May Contain: Titanium Dioxide, Iron Oxides
Strengths: The makeup products fare best including liquid concealer, blush, brow enhancer, and lip liner; very good makeup brushes composed of synthetic hair.
Weaknesses: Almost every skincare product contains potent irritating ingredients; no products to effectively address needs of those with acne or skin discolorations; some of the makeup products contain irritating ingredients.
Started in 1990, Origins was Estee Lauder's contribution to the (still going strong) demand for natural products. Their approach and claims all hinge on the wonder of plants and the allegedly miraculous properties they offer for skin, whether it be dry, sensitive, oily, or simply showing the effects of time. Here's the issue: Just as there are good and bad synthetic ingredients, there are good and bad natural ones. Ironically, Origins isn't all that "natural" because it uses its share of synthetic ingredients, and the plant extracts they do use include some that are bad for skin.
We have never been opposed to using natural ingredients. However, it lacks integrity when a company throws in any plant ingredient with no proven benefit for skin beyond anecdotal information, and then boasts about all sorts of improbable results. It becomes a far more serious issue when the natural ingredients in question have published research showing that they are in fact irritating or damaging to skin. That's the predicament of reviewing Origins' skin care products: almost every product they sell contains several volatile oils (another term for essential oils), all of which have their share of negative qualities when used on skin. In their attempt to appear more natural, Origins uses quite a bit of these offending ingredients, and they're often listed before the much more beneficial additives, such as antioxidants, cell-communicating ingredients, and skin-identical ingredients.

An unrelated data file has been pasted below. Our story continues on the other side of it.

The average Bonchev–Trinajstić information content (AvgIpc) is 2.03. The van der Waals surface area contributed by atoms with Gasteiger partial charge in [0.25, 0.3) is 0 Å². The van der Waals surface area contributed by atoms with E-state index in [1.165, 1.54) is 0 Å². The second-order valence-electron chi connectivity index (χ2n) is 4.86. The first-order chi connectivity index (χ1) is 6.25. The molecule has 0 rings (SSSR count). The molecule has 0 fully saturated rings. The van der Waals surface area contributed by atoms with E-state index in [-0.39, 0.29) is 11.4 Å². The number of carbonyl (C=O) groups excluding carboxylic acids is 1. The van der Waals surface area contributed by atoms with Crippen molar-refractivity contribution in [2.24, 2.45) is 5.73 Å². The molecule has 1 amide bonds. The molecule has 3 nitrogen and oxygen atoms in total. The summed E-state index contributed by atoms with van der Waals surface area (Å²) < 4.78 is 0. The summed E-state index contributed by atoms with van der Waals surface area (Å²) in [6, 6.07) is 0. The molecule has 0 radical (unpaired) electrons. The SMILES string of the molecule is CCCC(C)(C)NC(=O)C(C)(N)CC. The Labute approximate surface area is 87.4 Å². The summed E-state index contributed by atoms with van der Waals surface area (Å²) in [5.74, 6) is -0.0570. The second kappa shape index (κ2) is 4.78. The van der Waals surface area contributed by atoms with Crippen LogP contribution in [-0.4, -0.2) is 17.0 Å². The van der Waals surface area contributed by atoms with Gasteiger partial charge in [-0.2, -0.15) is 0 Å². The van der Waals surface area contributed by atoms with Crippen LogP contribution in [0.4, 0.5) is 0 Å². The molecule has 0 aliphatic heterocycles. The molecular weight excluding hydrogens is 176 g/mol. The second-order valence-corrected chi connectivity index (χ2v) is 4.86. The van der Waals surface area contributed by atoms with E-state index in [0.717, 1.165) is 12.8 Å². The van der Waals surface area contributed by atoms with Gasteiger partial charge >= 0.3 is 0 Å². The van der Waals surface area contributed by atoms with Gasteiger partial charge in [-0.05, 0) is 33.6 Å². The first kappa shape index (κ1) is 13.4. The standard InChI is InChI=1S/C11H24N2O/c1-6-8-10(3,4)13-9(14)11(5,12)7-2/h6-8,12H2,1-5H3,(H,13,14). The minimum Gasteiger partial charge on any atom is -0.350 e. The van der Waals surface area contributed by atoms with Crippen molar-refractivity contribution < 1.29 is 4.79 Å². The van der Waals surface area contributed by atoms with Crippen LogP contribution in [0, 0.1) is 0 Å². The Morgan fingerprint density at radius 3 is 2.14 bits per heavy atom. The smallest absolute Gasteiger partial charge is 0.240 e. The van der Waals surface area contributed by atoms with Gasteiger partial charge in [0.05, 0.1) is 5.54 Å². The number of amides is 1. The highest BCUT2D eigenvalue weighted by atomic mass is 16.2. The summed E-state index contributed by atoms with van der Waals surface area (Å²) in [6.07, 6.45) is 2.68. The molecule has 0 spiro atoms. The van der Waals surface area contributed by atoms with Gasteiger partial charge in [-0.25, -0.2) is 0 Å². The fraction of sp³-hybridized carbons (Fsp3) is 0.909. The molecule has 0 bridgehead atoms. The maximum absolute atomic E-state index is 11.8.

You might be wondering why, if Origins has had such continued success, their products can be such a problem for skin? Can't women just use what they like? The answer is two-fold: yes women can use what they like, but often women like what isn't good for them. For example, smoking is bad for skin (and for your lungs), but lots of people smoke; getting a tan from the sun is bad for your skin, but lots of people spend time outdoors getting a tan; and using products that contain irritating ingredients is bad for your skin, and lots of products come to the table with these inconsistencies.
As we have explained in the introduction to the book, there is a litany of problems that take place when skin is irritated or inflamed, but fundamentally this results in the skin's immune system becoming impaired, collagenase (the breakdown of collagen) occurs, and the skin is stripped of its outer protective barrier. What is perhaps most shocking is that all of these damaging responses can be taking place underneath the skin and you won't even notice it on the surface. The clearest example of this is the significant and carcinogenic effect of the sun's "silent" UVA rays. You don't feel the penetration of these mutagenic rays, but they are taking a toll on your skin nonetheless (Sources: Journal of Cosmetic Dermatology, March 2006, pages 30–38; International Journal of Toxicology, May-June 2006, pages 183–193;Skin Research and Technology; November 2001, pages 227–237; Dermatologic Therapy, January 2004, pages 16–25; American Journal of Clinical Dermatology, May 2004, pages 327–337; Journal of the European Academy of Dermatology and Venereology, November 2003, pages 663–669; Drugs, 2003 volume 63, issue 15, pages 1579–1596; Clinical and Experimental Dermatology, March 2002, pages 138–146; Cosmetics & Toiletries, November 2003, page 63; Global Cosmetics, February 2000, pages 46–49; and Contact Dermatitis, February 1995, pages 83–87).